Tag: Gay marriage and immigration

A march for marriage equality in New York - Photo: Towleroad

Gay Marriage – A Priority For Immigrants?

New York Governor Andrew Cuomo has promised to pass a marriage equality bill this year, and polls show a majority of New Yorkers support one. But some gay immigrant activists question whether gay marriage is the right issue to focus on.

Bill Allowing U.S. Citizens to Sponsor Same-Sex Partners Gets Senate Hearing

By Diego Graglia, FI2W web editor

Same-sex marriage - Photo: Richard Settle-City of West Hollywood/FlickrIn a development that some activists are calling historic, a bill that would allow U.S. citizens to sponsor their same-sex partners to immigrate legally into the country is getting its day in Congress, for the first time.

The Senate Judiciary Committee has scheduled a hearing on the Uniting American Families Act (UAFA) for Wednesday, June 3. The news came Thursday in a press release by Immigration Equality, one of the organizations pushing for the bill to become law.

As Feet in 2 Worlds reported this week, UAFA would allow gay and lesbian Americans to sponsor their partners for U.S. residency in the same way heterosexuals are allowed to petition on behalf of their spouses.

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Gay Marriage Meets the Immigration Debate: A Bill Would Allow Sponsoring a Same-Sex Partner

By Valeria Fernández, FI2W contributor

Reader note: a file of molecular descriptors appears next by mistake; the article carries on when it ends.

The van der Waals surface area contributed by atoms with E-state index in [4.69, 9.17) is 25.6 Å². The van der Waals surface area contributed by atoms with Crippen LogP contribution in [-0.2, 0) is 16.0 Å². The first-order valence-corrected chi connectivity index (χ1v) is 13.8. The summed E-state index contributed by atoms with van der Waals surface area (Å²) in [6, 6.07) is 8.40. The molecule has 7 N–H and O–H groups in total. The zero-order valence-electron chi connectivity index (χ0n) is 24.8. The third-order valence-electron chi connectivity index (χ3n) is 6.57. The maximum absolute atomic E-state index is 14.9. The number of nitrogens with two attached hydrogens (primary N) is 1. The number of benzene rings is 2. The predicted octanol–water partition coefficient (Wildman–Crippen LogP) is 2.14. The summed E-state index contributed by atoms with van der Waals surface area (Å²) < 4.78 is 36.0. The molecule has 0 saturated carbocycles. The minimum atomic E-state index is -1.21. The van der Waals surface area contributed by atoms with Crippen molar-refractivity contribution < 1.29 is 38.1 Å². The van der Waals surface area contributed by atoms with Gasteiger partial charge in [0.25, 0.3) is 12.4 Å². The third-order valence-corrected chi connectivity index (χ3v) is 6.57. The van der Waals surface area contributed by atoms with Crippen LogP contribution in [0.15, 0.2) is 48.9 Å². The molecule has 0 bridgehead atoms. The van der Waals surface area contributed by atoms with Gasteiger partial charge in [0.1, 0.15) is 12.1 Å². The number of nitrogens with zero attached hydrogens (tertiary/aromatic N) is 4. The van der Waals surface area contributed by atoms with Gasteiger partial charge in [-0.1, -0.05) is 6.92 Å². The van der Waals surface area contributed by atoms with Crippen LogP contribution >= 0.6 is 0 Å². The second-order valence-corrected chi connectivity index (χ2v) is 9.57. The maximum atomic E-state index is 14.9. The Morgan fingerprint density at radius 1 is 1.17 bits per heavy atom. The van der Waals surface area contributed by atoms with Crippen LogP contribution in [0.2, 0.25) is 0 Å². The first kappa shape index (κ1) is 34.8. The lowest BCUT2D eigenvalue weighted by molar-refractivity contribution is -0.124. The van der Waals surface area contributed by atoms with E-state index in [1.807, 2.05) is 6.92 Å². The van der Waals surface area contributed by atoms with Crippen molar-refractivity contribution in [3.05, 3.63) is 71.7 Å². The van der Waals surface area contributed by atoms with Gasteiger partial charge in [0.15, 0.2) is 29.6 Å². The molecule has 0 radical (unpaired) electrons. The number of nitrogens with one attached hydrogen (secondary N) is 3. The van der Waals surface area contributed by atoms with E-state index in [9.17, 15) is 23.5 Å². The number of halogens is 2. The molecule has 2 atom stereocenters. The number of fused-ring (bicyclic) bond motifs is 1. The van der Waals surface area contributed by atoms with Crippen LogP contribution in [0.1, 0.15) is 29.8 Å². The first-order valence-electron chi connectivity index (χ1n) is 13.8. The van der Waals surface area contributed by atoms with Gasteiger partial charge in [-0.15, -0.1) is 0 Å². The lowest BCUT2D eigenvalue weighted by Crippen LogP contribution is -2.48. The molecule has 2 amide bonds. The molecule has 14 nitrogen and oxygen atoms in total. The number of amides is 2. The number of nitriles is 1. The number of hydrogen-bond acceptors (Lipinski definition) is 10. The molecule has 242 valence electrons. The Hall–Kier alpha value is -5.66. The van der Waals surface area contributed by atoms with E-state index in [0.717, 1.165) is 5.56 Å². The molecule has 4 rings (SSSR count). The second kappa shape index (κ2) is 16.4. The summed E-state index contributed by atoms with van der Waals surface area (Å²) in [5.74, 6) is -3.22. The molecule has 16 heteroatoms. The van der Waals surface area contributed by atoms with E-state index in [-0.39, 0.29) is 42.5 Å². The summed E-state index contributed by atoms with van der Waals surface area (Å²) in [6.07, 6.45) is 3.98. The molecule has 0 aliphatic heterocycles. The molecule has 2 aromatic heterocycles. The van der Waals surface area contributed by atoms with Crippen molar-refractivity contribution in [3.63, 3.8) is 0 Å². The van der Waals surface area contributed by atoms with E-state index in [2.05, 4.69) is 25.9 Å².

Photo: Richard Settle/Flickr.

PHOENIX, Arizona — David used to be one of those people who say: “Get out of our country if you don’t belong here.” That was until he fell in love with an undocumented immigrant.

After seven years of living together, David, an American citizen, worries about his same-sex partner’s ability to remain in the country. Guille, 38, came to the U.S. over nine years ago from Colombia, and his tourist visa has expired.

While federal immigration laws allow heterosexual residents to sponsor their spouses to immigrate to the country, gay and lesbian couples are not afforded the same benefit.

“My rights are being denied because Guille is a ‘boy,’” said David, 48, who asked for both of their last names to be withheld because of his partner’s immigration status.

A bill introduced in Congress last February might open up new options for couples like David and Guille.

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